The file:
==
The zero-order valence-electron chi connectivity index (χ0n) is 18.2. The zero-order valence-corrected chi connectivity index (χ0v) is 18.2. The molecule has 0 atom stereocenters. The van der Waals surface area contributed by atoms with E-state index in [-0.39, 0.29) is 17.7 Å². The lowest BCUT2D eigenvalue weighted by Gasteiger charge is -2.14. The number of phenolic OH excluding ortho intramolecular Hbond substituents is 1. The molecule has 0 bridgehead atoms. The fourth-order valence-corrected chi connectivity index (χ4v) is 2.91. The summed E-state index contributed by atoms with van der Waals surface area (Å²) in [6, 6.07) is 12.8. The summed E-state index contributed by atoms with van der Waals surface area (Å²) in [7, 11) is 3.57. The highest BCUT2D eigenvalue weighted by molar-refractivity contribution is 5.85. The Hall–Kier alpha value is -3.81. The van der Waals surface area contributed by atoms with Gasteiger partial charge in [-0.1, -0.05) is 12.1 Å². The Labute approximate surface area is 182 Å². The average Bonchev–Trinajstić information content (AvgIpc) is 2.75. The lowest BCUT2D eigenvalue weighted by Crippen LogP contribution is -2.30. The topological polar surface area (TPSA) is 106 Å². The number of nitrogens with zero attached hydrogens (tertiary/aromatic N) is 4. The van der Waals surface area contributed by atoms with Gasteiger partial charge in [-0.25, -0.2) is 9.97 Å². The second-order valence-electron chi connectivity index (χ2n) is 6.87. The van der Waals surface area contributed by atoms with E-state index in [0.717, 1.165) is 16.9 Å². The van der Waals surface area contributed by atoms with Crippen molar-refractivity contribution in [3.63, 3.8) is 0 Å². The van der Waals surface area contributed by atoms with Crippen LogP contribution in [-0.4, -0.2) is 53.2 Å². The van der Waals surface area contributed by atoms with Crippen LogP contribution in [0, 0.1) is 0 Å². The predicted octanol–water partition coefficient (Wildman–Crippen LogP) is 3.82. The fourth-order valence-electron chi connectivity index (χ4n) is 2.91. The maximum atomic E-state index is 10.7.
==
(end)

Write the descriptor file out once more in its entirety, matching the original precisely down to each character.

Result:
The zero-order valence-electron chi connectivity index (χ0n) is 18.2. The zero-order valence-corrected chi connectivity index (χ0v) is 18.2. The molecule has 0 atom stereocenters. The van der Waals surface area contributed by atoms with E-state index in [-0.39, 0.29) is 17.7 Å². The lowest BCUT2D eigenvalue weighted by Gasteiger charge is -2.14. The number of phenolic OH excluding ortho intramolecular Hbond substituents is 1. The molecule has 0 bridgehead atoms. The fourth-order valence-corrected chi connectivity index (χ4v) is 2.91. The summed E-state index contributed by atoms with van der Waals surface area (Å²) in [6, 6.07) is 12.8. The summed E-state index contributed by atoms with van der Waals surface area (Å²) in [7, 11) is 3.57. The highest BCUT2D eigenvalue weighted by molar-refractivity contribution is 5.85. The Hall–Kier alpha value is -3.81. The van der Waals surface area contributed by atoms with Gasteiger partial charge in [-0.1, -0.05) is 12.1 Å². The Labute approximate surface area is 182 Å². The average Bonchev–Trinajstić information content (AvgIpc) is 2.75. The lowest BCUT2D eigenvalue weighted by Crippen LogP contribution is -2.30. The topological polar surface area (TPSA) is 106 Å². The number of nitrogens with zero attached hydrogens (tertiary/aromatic N) is 4. The van der Waals surface area contributed by atoms with Gasteiger partial charge in [-0.25, -0.2) is 9.97 Å². The second-order valence-electron chi connectivity index (χ2n) is 6.87. The van der Waals surface area contributed by atoms with E-state index in [0.717, 1.165) is 16.9 Å². The van der Waals surface area contributed by atoms with Crippen molar-refractivity contribution in [3.63, 3.8) is 0 Å². The van der Waals surface area contributed by atoms with Crippen LogP contribution in [-0.4, -0.2) is 53.2 Å². The van der Waals surface area contributed by atoms with Crippen LogP contribution in [0, 0.1) is 0 Å². The predicted octanol–water partition coefficient (Wildman–Crippen LogP) is 3.82. The fourth-order valence-electron chi connectivity index (χ4n) is 2.91. The maximum atomic E-state index is 10.7.